Alter Your Mood, Altar Your Desktop
WATCH OF THE WEEK
The Tribeca Film Festival has once again partnered with Snap Inc. to include a category for best Snapchat Short, a 2-minute film shot entirely on the photo and video sharing app. Judged by a slew of celebrities such as Andy Cohen, Eva Longoria, Tracee Ellis Ross, Jason Biggs, and Dillon Francis, this year’s entrants promise to be even better than 2016’s inaugural competitors thanks to new Snapchat features such as stickers, pinning, and more. The prestigious festival released the list of five finalists ahead of this week’s special screening along with reaction videos from the filmmakers, which has us even more excited to see the final films. Keep your eye out for the winners, which will be posted to Snapchat Discover soon!
Hinge, also known as the anti-Tinder, focuses on creating deeper connections and fostering long-term relationships. To help users further optimize their digital dating experience, the matchmaking app launched an online magazine this week called IRL, named after the platform’s book of the same name released around Valentine’s Day earlier this year. The online publication offers tips and tricks from the site’s diverse team of expert columnists, which include a sex writer, a dating coach, and a “corporate bro.” With article topics like “My friend and I matched with the same guy, who ‘gets’ him?” and “How Do I Ask Him To Delete His Apps?” IRL is just what commitment-seeking singles need to navigate the Wild West that is dating today.
Parisian artist Marc Lochner wants to make people’s computer desktops feel as custom and unique as their physical spaces with his ongoing “Desktop Altars” project, a collaboration with fellow artist Luna Ece Bal. Participants provide a minimum of five objects, two colors, and a type of environment or architecture, which the artists then use to generate an interactive desktop background that uniquely captures their personalities. Exploring how the brain organizes information with pictures and objects rather than words, the artists also transform some of the objects in the room so that they function as desktop folders without detracting from the beautiful design. A compelling case study of art, customization, and innovative interfaces, we could see this concept gaining serious traction.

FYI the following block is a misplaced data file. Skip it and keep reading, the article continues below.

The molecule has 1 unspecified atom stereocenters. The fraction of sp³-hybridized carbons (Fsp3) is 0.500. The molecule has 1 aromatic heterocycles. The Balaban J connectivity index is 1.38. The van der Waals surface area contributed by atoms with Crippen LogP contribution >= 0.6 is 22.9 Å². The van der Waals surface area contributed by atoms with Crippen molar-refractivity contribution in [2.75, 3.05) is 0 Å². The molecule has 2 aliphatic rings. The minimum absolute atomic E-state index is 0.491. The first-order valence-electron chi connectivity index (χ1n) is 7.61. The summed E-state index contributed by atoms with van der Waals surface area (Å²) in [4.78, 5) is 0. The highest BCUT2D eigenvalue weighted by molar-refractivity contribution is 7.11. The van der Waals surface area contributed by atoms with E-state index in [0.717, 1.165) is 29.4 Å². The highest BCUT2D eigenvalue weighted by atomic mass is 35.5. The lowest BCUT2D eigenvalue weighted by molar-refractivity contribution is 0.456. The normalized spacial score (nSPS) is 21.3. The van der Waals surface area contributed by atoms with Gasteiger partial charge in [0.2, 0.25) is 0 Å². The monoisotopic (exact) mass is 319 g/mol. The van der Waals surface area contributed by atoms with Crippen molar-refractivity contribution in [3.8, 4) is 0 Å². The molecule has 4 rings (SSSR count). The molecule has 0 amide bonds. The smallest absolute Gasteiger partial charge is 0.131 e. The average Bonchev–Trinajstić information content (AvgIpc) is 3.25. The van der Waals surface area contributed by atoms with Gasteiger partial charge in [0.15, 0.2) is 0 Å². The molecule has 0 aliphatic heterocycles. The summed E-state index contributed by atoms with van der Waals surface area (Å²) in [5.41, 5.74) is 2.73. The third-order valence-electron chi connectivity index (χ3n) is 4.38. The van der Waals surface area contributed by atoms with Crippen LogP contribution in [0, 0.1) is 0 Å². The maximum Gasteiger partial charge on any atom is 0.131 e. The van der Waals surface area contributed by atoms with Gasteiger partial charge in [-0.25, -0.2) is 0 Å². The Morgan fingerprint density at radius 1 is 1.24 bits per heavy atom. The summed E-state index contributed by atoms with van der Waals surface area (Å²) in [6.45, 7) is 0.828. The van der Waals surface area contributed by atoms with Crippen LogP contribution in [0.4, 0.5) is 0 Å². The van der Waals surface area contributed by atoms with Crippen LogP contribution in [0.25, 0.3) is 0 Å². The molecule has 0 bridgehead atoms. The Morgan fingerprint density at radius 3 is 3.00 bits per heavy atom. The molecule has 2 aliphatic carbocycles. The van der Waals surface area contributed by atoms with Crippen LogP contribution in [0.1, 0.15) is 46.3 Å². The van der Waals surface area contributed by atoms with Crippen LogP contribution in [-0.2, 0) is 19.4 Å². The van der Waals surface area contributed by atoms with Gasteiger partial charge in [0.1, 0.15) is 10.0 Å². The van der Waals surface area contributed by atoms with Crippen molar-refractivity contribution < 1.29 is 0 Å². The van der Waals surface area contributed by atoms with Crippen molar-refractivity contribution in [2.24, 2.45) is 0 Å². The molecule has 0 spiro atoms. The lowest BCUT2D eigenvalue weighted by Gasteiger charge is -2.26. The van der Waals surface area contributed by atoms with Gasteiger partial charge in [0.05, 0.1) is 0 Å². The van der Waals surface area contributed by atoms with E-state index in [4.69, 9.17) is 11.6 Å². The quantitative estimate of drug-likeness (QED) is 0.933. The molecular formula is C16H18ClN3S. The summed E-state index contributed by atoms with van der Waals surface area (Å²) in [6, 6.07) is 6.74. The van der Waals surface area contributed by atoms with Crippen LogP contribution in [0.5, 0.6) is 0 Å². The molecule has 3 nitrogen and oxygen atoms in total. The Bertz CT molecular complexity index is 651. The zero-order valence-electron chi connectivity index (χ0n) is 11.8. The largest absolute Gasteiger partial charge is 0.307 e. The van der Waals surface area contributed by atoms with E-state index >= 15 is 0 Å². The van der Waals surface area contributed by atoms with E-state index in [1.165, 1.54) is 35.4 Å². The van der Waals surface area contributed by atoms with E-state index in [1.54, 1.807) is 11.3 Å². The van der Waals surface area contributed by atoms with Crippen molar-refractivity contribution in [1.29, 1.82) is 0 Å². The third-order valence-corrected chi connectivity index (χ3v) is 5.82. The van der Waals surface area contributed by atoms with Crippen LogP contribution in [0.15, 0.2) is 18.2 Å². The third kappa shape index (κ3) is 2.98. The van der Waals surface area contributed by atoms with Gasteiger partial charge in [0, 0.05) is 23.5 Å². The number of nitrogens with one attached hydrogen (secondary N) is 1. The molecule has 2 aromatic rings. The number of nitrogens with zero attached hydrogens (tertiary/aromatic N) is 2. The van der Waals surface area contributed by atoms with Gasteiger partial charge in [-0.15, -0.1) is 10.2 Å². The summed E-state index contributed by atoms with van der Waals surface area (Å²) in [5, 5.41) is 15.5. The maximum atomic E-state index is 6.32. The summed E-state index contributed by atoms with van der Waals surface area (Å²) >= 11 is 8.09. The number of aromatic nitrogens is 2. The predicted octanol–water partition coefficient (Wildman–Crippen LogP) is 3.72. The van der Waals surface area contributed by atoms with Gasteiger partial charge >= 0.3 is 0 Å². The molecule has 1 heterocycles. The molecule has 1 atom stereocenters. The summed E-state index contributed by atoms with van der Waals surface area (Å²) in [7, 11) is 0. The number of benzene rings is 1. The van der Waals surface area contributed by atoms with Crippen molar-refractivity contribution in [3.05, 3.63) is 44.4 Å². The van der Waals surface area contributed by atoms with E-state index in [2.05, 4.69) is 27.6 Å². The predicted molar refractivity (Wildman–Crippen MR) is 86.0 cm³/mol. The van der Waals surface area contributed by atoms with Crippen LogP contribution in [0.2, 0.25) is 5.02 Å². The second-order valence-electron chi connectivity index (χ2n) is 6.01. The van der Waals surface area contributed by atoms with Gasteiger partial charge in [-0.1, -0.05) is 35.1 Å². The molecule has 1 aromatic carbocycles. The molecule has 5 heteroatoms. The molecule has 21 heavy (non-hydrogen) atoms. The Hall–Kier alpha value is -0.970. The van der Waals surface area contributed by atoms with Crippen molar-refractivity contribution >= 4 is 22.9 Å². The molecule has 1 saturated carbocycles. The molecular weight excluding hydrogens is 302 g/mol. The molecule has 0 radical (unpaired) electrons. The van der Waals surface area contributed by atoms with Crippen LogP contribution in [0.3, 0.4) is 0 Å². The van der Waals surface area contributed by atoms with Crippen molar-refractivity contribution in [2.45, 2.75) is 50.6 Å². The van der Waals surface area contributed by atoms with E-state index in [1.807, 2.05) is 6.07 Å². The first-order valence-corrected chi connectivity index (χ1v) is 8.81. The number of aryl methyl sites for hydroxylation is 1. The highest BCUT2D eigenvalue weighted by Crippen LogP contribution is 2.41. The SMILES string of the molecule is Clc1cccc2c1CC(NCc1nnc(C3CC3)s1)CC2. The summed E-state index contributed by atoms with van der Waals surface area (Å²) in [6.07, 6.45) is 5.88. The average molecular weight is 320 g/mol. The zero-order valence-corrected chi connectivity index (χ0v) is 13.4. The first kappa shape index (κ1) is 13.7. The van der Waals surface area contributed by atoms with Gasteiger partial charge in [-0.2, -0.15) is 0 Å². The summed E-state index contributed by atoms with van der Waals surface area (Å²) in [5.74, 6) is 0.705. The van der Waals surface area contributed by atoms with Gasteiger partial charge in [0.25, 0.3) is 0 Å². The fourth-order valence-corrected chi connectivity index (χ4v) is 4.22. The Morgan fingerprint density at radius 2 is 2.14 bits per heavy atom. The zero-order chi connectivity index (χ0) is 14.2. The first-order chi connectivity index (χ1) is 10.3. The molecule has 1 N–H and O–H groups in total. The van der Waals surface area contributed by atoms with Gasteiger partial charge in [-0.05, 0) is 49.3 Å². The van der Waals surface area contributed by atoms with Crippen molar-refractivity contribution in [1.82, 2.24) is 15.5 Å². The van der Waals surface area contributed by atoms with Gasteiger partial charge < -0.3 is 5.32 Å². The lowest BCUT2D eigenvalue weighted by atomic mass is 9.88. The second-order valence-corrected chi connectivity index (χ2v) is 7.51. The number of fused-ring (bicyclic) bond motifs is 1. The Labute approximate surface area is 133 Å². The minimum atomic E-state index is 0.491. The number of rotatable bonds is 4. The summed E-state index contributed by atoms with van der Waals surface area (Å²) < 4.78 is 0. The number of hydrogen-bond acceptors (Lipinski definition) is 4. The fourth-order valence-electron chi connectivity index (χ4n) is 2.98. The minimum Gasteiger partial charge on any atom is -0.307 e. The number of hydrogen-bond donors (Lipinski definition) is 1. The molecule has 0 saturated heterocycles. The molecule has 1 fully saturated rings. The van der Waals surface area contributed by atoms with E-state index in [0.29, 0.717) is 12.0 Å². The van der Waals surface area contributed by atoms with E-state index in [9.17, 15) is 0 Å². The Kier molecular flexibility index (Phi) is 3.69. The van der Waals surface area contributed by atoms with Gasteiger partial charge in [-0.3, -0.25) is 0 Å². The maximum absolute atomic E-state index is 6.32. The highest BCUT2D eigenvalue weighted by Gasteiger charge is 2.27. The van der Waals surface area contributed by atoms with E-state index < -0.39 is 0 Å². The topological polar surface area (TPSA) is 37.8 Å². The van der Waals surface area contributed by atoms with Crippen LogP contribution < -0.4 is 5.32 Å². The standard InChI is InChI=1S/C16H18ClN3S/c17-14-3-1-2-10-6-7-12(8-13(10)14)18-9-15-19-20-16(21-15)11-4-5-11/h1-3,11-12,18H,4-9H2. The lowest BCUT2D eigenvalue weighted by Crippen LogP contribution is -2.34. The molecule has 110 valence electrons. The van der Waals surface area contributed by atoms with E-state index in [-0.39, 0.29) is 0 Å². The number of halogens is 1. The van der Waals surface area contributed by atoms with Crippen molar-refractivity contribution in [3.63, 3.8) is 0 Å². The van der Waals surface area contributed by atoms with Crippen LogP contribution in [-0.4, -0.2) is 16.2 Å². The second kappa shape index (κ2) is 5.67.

IN OUR CARTS
We’ve said it before, and we’ll say it again: weed is the new indulgence of choice. Projected by some to become an industry worth $50 billion by 2026, it’s no wonder that companies are taking note and developing new offerings to keep up with the growing demand. Canndescent is one such brand looking to appeal to the modern marijuana user, creating a specially cultivated cannabis collection to induce a variety of moods. For each name, there is an appropriate strain: Calm, Cruise, Create, Connect, and Charge. Perfect for toking novices looking to explore how different strains affect them and right on trend with its mood-based marketing, Canndescent is a clever way to make marijuana more accessible to the masses and will likely be coming to a dispensary near you.
Catering to our endless appetite for new filters and features, FaceApp has taken the internet by storm thanks to its ability to alter users’ gender, age, and facial expressions, with results ranging from realistic to hilarious to horrifying. Available on both Android and iOS, the app uses neural-network technology to morph any selfie or photo saved to users’ camera roll and turn them into shareable GIFs and collages. While responses to the app has been primarily positive, the app recently received criticism for its “Hot” filter, which seemed to lighten skin tones (the company quickly apologized and renamed it “Spark”). Controversy aside, expect to see ubiquitous amounts of these altered selfies in your feeds.
To commemorate late artist and LGBTQ activist Gilbert Baker, the man who stitched the iconic rainbow flag in 1978, organizations Newfest, NYC Pride, and Fontself collaborated in an initiative to create a striking downloadable typeface. Appropriately named “Gilbert,” the bold rainbow font serves as a digital equivalent to raising the flag and is featured on free downloadable art designed to be printed and used at pride events. While the flag itself will always represent diversity and the movement’s vibrancy, this colorful typeface provides another tool for people to express their values in the digital age and will become even more relevant as identity politics and protest culture intensifies.